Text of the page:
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An unrelated post!

Now that I’ve published everything that was left in my draft folder for over a year, I feel I’ve accomplished something on this rainy Friday. 🙂 I need to look into the travel photos from 2014 onwards and refer to the little notebooks I carry (I know I’m old fashioned) write about more recent adventures. I hope it doesn’t take another year or more to do that. Let’s see how it goes! Sometimes it’s difficult to keep up with my goals, but surprisingly last year, I managed to read 11 books. My target was to read a book every month before 2016 ends. The books I  managed to read are:

  1. The good earth.
  2. Sons.
  3. Inside Jihad.
  4. G.
  5. The Maldives Islamic Republic,  Tropical Autocracy.
  6. Norwegian Wood.
  7. Low Land
  8. Gestapo
  9. Hospital Babylon.
  10. Fan Girl.
  11. 90 Minutes in Heaven.



Summer 2014, first stop in Berlin.

We went to Berlin for a friend’s celebration and decided to combined it with a holiday in Italy. Our friend’s celebration was on a cruise boat. We started the cruise in the afternoon, on the Spree River.  Afterwards, we had dinner at FluxBeu, a restaurant with the view of Spree River lake. It was a short distance from where we got off the boat. It was during the World Cup 2014 and the match between Germany and Algeria was on that evening. So we watched the match on big screens at the restaurant and it was a fun day. After the celebrations were over, we did some sightseeing, visited some historical places and the Berlin Zoo.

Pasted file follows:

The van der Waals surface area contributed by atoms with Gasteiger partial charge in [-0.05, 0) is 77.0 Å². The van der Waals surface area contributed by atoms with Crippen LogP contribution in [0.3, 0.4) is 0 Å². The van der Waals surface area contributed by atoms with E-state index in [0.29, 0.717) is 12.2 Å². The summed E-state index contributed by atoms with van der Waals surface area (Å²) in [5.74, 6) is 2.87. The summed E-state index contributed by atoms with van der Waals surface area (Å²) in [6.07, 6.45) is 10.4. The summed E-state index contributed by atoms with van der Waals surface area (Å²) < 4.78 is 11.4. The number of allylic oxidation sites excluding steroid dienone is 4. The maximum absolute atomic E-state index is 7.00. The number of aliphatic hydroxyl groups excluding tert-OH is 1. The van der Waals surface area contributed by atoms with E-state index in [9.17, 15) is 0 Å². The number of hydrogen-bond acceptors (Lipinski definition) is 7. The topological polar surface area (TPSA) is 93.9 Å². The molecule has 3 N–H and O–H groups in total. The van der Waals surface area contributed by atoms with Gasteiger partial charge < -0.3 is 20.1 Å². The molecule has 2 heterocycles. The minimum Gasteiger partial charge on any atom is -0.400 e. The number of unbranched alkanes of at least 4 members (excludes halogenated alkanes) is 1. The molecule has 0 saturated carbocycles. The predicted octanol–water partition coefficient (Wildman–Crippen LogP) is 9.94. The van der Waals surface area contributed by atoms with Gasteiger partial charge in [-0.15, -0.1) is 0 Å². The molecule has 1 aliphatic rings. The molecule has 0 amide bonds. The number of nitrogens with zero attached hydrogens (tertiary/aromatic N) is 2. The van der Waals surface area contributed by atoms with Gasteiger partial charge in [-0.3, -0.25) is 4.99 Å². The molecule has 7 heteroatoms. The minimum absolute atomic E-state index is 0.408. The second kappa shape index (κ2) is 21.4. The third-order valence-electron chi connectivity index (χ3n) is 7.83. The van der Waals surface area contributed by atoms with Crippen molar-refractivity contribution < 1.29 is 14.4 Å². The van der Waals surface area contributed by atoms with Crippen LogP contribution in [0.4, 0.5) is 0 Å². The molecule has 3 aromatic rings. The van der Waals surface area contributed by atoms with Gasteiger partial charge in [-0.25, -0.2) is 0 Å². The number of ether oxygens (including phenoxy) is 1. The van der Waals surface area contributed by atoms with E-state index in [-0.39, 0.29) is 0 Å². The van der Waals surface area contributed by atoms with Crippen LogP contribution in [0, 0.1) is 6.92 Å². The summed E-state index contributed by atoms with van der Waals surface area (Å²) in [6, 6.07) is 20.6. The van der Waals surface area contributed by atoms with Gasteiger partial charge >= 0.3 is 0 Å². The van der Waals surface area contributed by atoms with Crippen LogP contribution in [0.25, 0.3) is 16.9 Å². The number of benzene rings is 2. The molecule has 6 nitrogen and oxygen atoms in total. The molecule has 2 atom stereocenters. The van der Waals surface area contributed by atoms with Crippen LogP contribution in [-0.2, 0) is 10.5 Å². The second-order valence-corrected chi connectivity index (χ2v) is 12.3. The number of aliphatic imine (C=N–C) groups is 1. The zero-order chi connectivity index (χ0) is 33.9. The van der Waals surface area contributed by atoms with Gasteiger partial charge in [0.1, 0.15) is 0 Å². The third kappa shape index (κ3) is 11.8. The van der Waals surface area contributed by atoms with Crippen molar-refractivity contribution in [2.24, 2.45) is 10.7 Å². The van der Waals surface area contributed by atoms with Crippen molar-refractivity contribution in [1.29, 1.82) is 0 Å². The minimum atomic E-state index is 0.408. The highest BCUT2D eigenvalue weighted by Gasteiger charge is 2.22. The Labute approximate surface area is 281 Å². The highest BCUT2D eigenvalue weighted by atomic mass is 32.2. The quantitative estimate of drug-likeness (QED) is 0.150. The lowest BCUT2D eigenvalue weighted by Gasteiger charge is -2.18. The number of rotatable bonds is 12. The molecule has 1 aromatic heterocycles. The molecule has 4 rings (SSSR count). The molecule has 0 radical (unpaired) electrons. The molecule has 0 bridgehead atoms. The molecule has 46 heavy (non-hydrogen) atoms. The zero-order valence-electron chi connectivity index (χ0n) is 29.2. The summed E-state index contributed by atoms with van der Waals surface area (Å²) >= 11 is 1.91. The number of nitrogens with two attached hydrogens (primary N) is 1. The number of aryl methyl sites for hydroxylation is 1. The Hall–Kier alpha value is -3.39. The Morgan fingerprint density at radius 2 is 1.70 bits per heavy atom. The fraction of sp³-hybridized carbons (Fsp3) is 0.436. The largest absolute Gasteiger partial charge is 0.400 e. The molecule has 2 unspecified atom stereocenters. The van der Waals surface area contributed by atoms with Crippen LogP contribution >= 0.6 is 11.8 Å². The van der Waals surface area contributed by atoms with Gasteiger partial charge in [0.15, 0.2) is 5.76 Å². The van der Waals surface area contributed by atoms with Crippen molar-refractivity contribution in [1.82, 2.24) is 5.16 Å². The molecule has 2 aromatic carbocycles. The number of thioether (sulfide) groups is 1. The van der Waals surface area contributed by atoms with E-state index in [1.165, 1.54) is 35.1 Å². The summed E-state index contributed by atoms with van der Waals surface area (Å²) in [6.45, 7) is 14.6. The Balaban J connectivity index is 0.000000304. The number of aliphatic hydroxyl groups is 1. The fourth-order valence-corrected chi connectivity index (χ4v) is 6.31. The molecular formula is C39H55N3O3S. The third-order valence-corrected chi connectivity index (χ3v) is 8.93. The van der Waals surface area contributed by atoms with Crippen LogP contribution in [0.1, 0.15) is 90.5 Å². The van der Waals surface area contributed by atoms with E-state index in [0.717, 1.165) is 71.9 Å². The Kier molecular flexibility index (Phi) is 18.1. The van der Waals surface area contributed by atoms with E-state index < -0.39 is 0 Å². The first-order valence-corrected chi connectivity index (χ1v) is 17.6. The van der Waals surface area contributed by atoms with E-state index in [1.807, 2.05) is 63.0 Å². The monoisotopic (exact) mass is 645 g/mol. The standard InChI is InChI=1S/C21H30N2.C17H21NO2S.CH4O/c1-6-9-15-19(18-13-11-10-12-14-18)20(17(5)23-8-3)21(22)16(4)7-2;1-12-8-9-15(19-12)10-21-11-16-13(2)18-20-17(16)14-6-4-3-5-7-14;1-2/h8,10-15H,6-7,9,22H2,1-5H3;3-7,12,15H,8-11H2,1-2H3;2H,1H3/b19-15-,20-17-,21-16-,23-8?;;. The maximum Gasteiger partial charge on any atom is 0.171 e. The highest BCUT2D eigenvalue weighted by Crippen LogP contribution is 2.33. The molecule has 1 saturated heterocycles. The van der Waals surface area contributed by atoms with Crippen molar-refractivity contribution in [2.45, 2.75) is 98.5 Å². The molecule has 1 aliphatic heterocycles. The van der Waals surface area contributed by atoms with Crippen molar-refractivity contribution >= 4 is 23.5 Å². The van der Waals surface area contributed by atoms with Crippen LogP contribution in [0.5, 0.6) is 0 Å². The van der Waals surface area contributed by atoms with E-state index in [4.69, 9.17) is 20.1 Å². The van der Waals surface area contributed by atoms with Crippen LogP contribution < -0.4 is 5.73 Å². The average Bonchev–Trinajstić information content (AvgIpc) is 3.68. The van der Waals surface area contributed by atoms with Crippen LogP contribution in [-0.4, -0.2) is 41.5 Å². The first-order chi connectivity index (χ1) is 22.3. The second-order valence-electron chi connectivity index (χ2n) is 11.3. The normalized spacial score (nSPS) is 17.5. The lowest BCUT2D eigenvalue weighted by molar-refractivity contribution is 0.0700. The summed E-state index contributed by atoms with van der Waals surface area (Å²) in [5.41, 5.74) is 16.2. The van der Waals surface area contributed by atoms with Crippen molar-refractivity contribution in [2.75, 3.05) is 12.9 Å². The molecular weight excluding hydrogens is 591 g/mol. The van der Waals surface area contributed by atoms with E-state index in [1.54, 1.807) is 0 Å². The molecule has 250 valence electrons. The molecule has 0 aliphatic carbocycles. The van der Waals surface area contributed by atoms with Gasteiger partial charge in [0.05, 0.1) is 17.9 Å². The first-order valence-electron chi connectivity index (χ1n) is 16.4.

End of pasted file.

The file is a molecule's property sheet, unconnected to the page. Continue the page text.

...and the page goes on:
Flamenco Dance Show.

* Another post from my old blog that I forgot to publish here.

One of the first bookings we made upon arrival to Barcelona was to purchase tickets to a flamenco dance club called Cordobes. Cordobes is in Las Ramblas area in Barcelona. Las Ramblas usually describe as the “heart of the city,” as it has many theatres and shows houses in the area, that dates back to the nineteenth century. Cordobes have had Flamenco shows since the 1970s. We knew Flamenco shows are popular in Barcelona, but never expected it to be as popular; to have three full shows per night. The first performance at Cordobes was at six thirty, followed by another show at eight thirty and the last show scheduled at ten thirty. The early show is the most expensive,  ticket combined with a tapas buffet dinner. The second show was at eight-thirty, had two options, one with tapas buffet dinner and the other with a drink. Of course, the prices differ, as the saying goes, you’ll get what you’re willing to pay. The last show at ten thirty was the cheapest, with no additional charges or add-ons of extra services. The ticket prices ranged from forty Euros to hundred and twenty Euros. We purchased our show tickets for eight-thirty, with drinks only option.